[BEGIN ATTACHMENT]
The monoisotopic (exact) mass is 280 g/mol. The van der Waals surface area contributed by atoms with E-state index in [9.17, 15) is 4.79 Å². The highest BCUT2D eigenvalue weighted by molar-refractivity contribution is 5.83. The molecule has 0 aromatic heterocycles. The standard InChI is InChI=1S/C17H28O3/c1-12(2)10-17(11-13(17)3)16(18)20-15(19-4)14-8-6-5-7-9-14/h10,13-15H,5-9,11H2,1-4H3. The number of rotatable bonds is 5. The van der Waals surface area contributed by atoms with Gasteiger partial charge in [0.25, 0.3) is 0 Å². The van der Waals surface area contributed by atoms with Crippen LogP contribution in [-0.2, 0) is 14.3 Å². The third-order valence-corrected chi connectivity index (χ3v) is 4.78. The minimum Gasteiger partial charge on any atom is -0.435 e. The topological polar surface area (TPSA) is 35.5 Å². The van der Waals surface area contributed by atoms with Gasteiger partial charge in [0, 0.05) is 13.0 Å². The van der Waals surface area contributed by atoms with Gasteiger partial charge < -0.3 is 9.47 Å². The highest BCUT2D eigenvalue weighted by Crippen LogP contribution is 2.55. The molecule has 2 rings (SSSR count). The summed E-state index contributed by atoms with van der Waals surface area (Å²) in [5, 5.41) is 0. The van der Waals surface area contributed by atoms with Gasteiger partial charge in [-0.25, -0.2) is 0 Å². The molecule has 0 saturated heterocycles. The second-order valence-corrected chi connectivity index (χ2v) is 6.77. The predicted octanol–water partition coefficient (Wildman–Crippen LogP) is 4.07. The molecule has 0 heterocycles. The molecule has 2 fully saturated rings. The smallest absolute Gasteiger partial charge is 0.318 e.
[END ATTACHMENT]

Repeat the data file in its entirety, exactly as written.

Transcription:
The monoisotopic (exact) mass is 280 g/mol. The van der Waals surface area contributed by atoms with E-state index in [9.17, 15) is 4.79 Å². The highest BCUT2D eigenvalue weighted by molar-refractivity contribution is 5.83. The molecule has 0 aromatic heterocycles. The standard InChI is InChI=1S/C17H28O3/c1-12(2)10-17(11-13(17)3)16(18)20-15(19-4)14-8-6-5-7-9-14/h10,13-15H,5-9,11H2,1-4H3. The number of rotatable bonds is 5. The van der Waals surface area contributed by atoms with Gasteiger partial charge in [0.25, 0.3) is 0 Å². The van der Waals surface area contributed by atoms with Crippen LogP contribution in [-0.2, 0) is 14.3 Å². The third-order valence-corrected chi connectivity index (χ3v) is 4.78. The minimum Gasteiger partial charge on any atom is -0.435 e. The topological polar surface area (TPSA) is 35.5 Å². The van der Waals surface area contributed by atoms with Gasteiger partial charge in [0, 0.05) is 13.0 Å². The van der Waals surface area contributed by atoms with Gasteiger partial charge < -0.3 is 9.47 Å². The highest BCUT2D eigenvalue weighted by Crippen LogP contribution is 2.55. The molecule has 2 rings (SSSR count). The summed E-state index contributed by atoms with van der Waals surface area (Å²) in [5, 5.41) is 0. The van der Waals surface area contributed by atoms with Gasteiger partial charge in [-0.25, -0.2) is 0 Å². The molecule has 0 saturated heterocycles. The second-order valence-corrected chi connectivity index (χ2v) is 6.77. The predicted octanol–water partition coefficient (Wildman–Crippen LogP) is 4.07. The molecule has 0 heterocycles. The molecule has 2 fully saturated rings. The smallest absolute Gasteiger partial charge is 0.318 e.